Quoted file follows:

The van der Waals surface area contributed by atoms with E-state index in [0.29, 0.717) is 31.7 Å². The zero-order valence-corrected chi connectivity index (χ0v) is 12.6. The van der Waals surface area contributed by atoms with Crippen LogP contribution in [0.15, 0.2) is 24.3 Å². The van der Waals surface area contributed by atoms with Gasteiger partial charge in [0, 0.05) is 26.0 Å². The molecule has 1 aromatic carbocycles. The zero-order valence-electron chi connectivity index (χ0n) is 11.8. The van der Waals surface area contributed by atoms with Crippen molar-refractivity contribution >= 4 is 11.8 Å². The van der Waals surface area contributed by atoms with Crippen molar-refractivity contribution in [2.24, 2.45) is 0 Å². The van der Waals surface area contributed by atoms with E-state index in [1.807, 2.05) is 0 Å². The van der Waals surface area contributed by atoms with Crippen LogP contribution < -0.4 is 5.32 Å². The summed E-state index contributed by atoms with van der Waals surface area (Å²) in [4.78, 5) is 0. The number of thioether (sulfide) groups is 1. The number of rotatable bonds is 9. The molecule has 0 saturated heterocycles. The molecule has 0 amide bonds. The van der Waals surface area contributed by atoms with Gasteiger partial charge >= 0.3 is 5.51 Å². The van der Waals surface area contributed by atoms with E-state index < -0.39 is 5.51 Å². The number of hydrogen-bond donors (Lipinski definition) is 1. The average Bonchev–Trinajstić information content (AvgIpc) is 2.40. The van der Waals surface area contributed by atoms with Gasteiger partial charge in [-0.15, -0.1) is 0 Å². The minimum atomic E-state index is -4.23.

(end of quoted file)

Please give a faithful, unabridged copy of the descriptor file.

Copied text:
The van der Waals surface area contributed by atoms with E-state index in [0.29, 0.717) is 31.7 Å². The zero-order valence-corrected chi connectivity index (χ0v) is 12.6. The van der Waals surface area contributed by atoms with Crippen LogP contribution in [0.15, 0.2) is 24.3 Å². The van der Waals surface area contributed by atoms with Gasteiger partial charge in [0, 0.05) is 26.0 Å². The molecule has 1 aromatic carbocycles. The zero-order valence-electron chi connectivity index (χ0n) is 11.8. The van der Waals surface area contributed by atoms with Crippen molar-refractivity contribution >= 4 is 11.8 Å². The van der Waals surface area contributed by atoms with Crippen molar-refractivity contribution in [2.24, 2.45) is 0 Å². The van der Waals surface area contributed by atoms with E-state index in [1.807, 2.05) is 0 Å². The van der Waals surface area contributed by atoms with Crippen LogP contribution < -0.4 is 5.32 Å². The summed E-state index contributed by atoms with van der Waals surface area (Å²) in [4.78, 5) is 0. The number of thioether (sulfide) groups is 1. The number of rotatable bonds is 9. The molecule has 0 saturated heterocycles. The molecule has 0 amide bonds. The van der Waals surface area contributed by atoms with Gasteiger partial charge >= 0.3 is 5.51 Å². The van der Waals surface area contributed by atoms with E-state index < -0.39 is 5.51 Å². The number of hydrogen-bond donors (Lipinski definition) is 1. The average Bonchev–Trinajstić information content (AvgIpc) is 2.40. The van der Waals surface area contributed by atoms with Gasteiger partial charge in [-0.15, -0.1) is 0 Å². The minimum atomic E-state index is -4.23.